WASHINGTON -- The U.S. Court of Appeals brought new life toScripps Clinic's anti-hemophilia blood Factor VIII patent onMonday when it ruled that Scripps, Genentech Inc. and ChironCorp. must return to District Court to decide the patent'svalidity.
The ruling reversed summary judgments, made by the U.S.District Court of Northern California between 1987 and 1989,that had effectively invalidated the Scripps patent.
"Encumbered by the summary nature of the (District Court)proceedings, neither scientific nor evidentiary truth has riseneasily to the surface," said the appeals panel in returning thecase to the lower court.
The U.S. Court of Appeals of the Federal Circuit ruled on nineissues, five of which it returned to the District Court.
A major issue in this case is whether a patent holder who wasthe first to purify a natural protein can block from themarketplace companies that produce its recombinantequivalent without a license.
As early as 1983, Scripps claimed that both Genentech andChiron were infringing Scripps' patent when they producedFactor VIII using recombinant methods. Both Genentech andChiron argued there was no infringement, since the Scrippspatent covered the purification of natural Factor VIII.
Factor VIII is a large blood-clotting protein found in the blood.About 20,000 people in the United States suffer fromhemophilia A, a disease caused by the absence of Factor VIII.Many hemophiliacs have contracted the AIDS virus frommultiple blood transfusions. Therefore, several companies,including Cutter Labs (which licensed Genentech's technology),Chiron and Baxter Health Care (which licensed GeneticsInstitute's clone), are developing recombinant-derived FactorVIII.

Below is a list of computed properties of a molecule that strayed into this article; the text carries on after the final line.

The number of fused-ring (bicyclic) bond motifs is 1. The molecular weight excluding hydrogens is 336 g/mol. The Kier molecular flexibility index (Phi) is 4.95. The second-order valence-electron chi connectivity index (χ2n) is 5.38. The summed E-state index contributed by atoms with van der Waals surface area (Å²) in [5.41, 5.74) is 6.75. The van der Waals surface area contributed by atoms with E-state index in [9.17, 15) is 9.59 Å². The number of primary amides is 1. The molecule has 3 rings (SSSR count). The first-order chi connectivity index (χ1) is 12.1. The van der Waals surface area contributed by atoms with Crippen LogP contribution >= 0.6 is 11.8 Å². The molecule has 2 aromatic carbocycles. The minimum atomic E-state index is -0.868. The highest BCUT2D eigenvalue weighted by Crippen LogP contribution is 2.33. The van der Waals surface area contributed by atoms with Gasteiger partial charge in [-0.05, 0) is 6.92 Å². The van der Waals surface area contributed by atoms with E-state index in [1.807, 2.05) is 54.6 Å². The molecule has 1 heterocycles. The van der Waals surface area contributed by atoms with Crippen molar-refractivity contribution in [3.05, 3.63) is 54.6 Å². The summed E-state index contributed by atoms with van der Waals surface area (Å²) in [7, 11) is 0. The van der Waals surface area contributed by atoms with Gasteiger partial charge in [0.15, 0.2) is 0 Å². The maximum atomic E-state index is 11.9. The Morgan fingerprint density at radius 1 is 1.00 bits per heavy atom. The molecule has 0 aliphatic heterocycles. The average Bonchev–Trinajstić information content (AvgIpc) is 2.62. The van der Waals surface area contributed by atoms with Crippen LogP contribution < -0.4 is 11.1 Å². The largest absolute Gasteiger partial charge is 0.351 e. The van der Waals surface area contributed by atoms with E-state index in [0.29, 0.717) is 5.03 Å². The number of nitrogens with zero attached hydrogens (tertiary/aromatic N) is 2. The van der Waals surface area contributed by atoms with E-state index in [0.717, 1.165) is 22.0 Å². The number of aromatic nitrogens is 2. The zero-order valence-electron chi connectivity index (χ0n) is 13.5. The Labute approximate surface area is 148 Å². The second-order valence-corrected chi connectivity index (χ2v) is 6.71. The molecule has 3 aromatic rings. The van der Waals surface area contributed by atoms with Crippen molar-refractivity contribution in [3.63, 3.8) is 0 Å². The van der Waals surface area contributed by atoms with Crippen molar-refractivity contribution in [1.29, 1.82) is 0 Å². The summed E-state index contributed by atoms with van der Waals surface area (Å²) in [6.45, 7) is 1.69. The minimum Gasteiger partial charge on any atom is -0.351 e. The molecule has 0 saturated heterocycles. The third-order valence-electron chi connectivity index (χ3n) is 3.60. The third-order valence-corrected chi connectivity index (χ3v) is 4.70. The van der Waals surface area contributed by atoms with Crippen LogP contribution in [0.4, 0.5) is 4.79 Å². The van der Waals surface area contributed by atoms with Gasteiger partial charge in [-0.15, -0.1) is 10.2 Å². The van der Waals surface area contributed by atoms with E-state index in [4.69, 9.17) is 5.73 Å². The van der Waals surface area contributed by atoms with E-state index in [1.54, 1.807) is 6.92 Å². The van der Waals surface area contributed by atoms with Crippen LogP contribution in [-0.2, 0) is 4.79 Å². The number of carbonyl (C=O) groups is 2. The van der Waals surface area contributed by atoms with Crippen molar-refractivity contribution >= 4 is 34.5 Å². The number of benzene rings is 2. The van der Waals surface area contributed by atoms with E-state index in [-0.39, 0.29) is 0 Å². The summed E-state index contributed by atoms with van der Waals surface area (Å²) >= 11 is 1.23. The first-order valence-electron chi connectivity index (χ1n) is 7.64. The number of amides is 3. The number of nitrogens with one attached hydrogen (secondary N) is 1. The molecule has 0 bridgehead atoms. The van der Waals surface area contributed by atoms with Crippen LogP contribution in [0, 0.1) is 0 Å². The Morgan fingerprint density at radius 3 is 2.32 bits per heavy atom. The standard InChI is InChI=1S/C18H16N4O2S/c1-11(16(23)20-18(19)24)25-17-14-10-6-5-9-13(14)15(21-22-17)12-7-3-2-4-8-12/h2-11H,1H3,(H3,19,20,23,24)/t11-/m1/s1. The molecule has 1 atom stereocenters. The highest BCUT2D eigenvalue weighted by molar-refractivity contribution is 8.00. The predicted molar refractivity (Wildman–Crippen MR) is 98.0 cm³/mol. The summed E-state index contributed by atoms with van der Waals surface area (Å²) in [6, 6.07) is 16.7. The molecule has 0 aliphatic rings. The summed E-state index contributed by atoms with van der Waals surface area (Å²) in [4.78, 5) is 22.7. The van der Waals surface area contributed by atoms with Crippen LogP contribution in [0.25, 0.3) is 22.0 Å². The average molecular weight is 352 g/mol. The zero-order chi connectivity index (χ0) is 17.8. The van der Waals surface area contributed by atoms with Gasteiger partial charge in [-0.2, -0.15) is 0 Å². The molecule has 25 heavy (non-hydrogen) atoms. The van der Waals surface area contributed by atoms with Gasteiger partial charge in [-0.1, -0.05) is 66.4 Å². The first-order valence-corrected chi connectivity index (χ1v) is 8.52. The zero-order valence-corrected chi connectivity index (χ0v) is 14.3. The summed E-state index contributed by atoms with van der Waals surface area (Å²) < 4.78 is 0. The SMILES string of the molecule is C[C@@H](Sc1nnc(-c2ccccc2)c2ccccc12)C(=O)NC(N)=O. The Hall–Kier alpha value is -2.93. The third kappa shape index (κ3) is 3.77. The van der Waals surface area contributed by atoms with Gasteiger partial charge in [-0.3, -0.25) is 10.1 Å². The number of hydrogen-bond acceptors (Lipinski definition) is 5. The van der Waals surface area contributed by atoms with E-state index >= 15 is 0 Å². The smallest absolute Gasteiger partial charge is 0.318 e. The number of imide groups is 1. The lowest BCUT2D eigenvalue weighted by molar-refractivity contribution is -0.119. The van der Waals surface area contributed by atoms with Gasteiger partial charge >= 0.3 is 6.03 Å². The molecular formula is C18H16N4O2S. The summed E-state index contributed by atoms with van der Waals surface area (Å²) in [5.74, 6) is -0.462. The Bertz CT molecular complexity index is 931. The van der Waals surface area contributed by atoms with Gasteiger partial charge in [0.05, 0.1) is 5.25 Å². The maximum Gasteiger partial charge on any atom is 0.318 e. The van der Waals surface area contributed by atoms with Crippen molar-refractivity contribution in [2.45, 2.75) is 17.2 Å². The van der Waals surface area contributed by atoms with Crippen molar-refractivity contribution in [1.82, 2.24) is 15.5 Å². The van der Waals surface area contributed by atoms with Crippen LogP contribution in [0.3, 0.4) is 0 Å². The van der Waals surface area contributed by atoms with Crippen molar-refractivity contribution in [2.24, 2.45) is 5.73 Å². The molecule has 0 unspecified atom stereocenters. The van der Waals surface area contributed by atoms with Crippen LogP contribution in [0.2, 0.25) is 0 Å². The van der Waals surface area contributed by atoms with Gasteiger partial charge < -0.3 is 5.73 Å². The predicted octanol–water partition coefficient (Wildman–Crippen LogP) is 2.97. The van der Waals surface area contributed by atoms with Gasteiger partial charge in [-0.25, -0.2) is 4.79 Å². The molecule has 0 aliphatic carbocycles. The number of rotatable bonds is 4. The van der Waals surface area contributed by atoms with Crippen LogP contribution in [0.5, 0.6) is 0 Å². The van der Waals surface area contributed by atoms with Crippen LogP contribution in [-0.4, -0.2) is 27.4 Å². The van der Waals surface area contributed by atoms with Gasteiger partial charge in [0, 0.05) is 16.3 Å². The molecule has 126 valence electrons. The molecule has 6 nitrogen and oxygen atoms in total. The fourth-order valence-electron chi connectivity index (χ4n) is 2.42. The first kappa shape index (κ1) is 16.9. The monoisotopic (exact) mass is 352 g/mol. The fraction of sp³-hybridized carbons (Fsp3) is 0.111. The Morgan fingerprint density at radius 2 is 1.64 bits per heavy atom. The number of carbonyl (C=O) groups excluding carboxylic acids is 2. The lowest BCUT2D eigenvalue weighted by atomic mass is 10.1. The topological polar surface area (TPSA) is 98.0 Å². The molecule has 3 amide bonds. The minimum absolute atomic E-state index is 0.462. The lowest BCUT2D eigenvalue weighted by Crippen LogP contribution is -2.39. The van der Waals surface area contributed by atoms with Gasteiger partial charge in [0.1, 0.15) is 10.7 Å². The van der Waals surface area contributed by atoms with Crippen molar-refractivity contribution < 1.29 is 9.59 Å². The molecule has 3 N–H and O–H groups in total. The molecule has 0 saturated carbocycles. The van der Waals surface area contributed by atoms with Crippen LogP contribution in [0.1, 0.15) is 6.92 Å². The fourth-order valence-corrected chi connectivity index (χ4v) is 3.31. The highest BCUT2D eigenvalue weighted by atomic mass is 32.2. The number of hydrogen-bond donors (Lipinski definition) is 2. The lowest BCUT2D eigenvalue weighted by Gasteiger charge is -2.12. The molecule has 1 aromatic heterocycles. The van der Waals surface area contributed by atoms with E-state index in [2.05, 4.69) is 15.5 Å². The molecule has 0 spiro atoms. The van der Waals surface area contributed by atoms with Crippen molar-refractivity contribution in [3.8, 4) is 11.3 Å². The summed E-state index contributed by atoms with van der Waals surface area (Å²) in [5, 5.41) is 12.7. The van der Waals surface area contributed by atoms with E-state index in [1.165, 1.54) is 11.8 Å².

The Court of Appeals ruling showed that "the Zimmermanpatent is alive and well again," Scripps' attorney William S.Feiler told BioWorld. Theodore S. Zimmerman is one of the co-inventors of the Scripps patent that issued in November 1982.Scripps applied for and received additional Factor VIII productclaims in a 1985 reissue patent. Joining Scripps in prosecutingand defending the patent were Revlon Inc. and Rhone PoulencRorer. Revlon originally held a license to the patent beforeselling its rights to Rorer.
Genentech spokesman Jack Murphy said the company'sattorneys were reviewing the 41-page ruling and would nothave a comment until today. Chiron also declined commentuntil today. Genetics Institute said that it is not in litigationwith Scripps over the Factor VIII patent.
-- Carol Talkington Verser, Ph.D. Special to BioWorld
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